Other Worlds

book-otherworlds-splshMargaret Atwood, that reluctant Canadian icon whose pen has been been known to build and destroy entire worlds in a stroke, has had a lifelong relationship with Science Fiction. She claims it came to be due to a childhood difficulty relating to the rudimentary elements of the here-and-now. She says:

I wasn’t much interested in Dick and Jane: the creepily ultra-normal characters did not convince me. Saturn was more my speed, and other realms even more outlandish. Several-headed man-eating marine life seemed more likely to me, somehow, than Spot and Puff.

Last week, I had the opportunity to hear Ms. Atwood speak at this year’s SpecFic Colloquium, where she, along with other authors including Andrew Pyper, Michael Rowe and A.M. Dellamonica, spoke about the power of unearthly imaginings and their impacts on our social order.

Generally, authors such as these are not known for their public speaking abilities, but I must say I was quite impressed. Atwood, for me, was the most engaging — her slow, methodical speech is powered by a quick wit and her enchanting ability to bring stories to life. This is encouraging to me, knowing that introverted, deep-thinking book-worms are just as capable of delivering a persuasive talk as a boisterous arm-waver in a power suit. (Especially if said speaker is a multi-headed man-eater with tentacles).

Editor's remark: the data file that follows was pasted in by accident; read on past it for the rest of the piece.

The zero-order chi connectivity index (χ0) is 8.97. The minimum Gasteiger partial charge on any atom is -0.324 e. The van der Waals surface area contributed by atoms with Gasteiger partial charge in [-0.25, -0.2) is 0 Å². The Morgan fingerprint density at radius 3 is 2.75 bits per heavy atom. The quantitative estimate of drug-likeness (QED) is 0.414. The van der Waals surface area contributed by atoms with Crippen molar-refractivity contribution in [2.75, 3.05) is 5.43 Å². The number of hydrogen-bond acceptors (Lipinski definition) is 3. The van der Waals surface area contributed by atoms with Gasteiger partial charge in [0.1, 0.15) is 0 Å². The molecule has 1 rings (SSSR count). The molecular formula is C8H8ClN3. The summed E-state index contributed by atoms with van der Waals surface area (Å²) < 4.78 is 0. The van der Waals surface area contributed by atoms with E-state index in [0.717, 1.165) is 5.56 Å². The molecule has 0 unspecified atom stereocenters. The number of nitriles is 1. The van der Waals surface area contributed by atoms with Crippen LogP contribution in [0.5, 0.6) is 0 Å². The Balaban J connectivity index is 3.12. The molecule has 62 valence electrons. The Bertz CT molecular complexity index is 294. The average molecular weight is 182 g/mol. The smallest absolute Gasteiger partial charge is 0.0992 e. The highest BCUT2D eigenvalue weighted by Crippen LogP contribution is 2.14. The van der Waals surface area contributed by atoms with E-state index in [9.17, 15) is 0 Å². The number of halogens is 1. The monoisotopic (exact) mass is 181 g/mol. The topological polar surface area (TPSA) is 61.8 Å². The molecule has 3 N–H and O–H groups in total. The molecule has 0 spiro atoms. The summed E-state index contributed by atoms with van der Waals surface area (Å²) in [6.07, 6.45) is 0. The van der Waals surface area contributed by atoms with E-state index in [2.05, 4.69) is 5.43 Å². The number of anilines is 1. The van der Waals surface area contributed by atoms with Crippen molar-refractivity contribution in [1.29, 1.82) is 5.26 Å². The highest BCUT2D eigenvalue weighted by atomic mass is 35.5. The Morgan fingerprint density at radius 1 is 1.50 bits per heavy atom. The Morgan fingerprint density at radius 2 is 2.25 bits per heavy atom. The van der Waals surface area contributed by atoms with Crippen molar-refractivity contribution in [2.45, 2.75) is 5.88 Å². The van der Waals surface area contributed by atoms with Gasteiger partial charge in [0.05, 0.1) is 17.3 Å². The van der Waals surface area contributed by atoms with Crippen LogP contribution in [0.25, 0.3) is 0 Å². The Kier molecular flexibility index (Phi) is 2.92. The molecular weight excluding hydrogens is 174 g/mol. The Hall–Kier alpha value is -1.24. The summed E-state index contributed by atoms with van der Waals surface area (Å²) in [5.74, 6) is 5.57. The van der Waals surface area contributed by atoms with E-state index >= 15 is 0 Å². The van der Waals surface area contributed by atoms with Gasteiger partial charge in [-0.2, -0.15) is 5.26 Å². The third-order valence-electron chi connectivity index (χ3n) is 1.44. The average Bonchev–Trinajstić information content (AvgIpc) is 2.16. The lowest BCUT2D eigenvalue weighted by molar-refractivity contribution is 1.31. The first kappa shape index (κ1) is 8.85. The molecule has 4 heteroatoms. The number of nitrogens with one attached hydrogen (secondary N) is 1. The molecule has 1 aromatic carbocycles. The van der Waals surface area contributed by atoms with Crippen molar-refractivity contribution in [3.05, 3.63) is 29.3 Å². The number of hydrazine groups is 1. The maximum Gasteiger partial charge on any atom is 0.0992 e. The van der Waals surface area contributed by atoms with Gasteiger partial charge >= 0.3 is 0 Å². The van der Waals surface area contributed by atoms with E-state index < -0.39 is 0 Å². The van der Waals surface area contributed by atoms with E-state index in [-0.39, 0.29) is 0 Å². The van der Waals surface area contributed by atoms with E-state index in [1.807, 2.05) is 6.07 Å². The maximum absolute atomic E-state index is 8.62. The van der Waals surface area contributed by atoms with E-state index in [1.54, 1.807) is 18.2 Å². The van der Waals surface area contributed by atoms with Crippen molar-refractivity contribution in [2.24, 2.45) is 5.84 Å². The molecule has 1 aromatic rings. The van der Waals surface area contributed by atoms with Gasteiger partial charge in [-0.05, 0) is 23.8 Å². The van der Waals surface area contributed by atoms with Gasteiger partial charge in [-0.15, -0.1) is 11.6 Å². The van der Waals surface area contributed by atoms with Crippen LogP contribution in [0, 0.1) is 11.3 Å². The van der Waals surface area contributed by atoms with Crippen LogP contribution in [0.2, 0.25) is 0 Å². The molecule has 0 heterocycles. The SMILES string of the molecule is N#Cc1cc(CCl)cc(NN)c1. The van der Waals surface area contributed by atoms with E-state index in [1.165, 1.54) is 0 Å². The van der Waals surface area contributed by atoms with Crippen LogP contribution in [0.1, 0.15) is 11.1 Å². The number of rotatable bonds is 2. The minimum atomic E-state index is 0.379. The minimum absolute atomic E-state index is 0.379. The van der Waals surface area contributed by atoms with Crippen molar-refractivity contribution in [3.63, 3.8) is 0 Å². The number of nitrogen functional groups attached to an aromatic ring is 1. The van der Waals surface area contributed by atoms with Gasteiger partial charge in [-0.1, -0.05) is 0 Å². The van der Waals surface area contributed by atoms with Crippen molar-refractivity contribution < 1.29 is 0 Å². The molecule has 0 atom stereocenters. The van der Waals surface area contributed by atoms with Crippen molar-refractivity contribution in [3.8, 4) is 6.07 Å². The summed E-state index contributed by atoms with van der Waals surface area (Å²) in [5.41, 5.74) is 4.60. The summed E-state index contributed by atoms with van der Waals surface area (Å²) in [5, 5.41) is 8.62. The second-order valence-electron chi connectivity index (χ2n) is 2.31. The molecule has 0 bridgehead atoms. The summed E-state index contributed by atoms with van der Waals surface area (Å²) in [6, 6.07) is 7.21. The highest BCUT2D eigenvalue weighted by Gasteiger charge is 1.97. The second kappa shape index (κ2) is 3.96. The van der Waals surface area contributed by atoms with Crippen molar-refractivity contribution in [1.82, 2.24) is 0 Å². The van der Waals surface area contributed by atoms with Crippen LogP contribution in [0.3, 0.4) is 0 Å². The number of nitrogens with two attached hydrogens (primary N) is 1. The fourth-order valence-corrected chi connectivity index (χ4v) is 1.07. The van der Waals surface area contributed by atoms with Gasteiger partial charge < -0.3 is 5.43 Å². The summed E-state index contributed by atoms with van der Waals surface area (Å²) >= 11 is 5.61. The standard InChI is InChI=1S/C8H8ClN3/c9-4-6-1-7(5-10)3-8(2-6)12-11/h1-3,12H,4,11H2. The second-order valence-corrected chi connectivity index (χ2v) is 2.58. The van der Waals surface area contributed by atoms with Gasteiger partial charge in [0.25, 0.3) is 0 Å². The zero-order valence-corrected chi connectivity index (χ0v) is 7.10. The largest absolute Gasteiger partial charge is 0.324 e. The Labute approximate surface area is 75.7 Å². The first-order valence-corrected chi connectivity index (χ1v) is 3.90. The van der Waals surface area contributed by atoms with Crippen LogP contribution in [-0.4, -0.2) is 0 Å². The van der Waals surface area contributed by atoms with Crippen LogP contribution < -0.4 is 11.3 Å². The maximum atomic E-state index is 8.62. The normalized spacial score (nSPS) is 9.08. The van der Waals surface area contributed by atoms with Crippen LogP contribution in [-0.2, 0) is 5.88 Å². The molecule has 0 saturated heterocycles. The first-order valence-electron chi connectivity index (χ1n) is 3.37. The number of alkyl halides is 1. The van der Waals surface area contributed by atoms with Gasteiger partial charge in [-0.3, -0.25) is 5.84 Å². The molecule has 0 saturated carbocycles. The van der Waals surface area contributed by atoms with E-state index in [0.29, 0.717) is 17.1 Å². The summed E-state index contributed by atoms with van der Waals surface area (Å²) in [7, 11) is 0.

IMG_3834What works about Atwood’s talks is probably the same thing that works in her fiction, an ability to transport an audience to another world where the impossible exists — where the rules of our world are broken, and the things we believe to be untrue land in front of us with a thud, wrap their tentacles around us, and fly us to the moon.